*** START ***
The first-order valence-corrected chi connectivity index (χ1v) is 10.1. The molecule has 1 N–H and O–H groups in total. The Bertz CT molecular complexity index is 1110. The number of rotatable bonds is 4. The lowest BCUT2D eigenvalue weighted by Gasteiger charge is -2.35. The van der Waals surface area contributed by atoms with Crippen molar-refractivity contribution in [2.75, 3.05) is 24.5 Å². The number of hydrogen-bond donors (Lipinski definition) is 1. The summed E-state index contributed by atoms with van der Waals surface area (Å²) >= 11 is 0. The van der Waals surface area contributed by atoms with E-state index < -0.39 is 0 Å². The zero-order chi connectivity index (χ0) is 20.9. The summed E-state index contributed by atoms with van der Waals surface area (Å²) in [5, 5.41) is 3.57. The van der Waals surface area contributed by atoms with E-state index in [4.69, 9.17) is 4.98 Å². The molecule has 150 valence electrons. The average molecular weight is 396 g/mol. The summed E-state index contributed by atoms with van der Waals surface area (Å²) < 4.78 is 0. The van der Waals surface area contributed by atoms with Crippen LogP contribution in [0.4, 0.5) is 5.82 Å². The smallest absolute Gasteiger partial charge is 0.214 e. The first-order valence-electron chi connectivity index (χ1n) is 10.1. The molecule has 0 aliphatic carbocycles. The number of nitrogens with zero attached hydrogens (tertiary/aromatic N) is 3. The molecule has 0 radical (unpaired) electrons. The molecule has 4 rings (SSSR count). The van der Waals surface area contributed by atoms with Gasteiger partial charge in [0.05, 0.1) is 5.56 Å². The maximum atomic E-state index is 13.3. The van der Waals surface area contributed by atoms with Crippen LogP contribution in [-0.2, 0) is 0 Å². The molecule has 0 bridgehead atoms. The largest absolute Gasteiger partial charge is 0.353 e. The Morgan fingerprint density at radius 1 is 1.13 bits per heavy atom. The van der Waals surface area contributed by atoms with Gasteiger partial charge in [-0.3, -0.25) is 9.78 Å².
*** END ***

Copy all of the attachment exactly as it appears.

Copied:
The first-order valence-corrected chi connectivity index (χ1v) is 10.1. The molecule has 1 N–H and O–H groups in total. The Bertz CT molecular complexity index is 1110. The number of rotatable bonds is 4. The lowest BCUT2D eigenvalue weighted by Gasteiger charge is -2.35. The van der Waals surface area contributed by atoms with Crippen molar-refractivity contribution in [2.75, 3.05) is 24.5 Å². The number of hydrogen-bond donors (Lipinski definition) is 1. The summed E-state index contributed by atoms with van der Waals surface area (Å²) >= 11 is 0. The van der Waals surface area contributed by atoms with E-state index < -0.39 is 0 Å². The zero-order chi connectivity index (χ0) is 20.9. The summed E-state index contributed by atoms with van der Waals surface area (Å²) in [5, 5.41) is 3.57. The van der Waals surface area contributed by atoms with E-state index in [4.69, 9.17) is 4.98 Å². The molecule has 150 valence electrons. The average molecular weight is 396 g/mol. The summed E-state index contributed by atoms with van der Waals surface area (Å²) < 4.78 is 0. The van der Waals surface area contributed by atoms with Crippen LogP contribution in [0.4, 0.5) is 5.82 Å². The smallest absolute Gasteiger partial charge is 0.214 e. The first-order valence-electron chi connectivity index (χ1n) is 10.1. The molecule has 0 aliphatic carbocycles. The number of nitrogens with zero attached hydrogens (tertiary/aromatic N) is 3. The molecule has 0 radical (unpaired) electrons. The molecule has 4 rings (SSSR count). The van der Waals surface area contributed by atoms with Gasteiger partial charge in [0.05, 0.1) is 5.56 Å². The maximum atomic E-state index is 13.3. The van der Waals surface area contributed by atoms with Crippen LogP contribution in [-0.2, 0) is 0 Å². The molecule has 0 bridgehead atoms. The largest absolute Gasteiger partial charge is 0.353 e. The Morgan fingerprint density at radius 1 is 1.13 bits per heavy atom. The van der Waals surface area contributed by atoms with Gasteiger partial charge in [-0.3, -0.25) is 9.78 Å².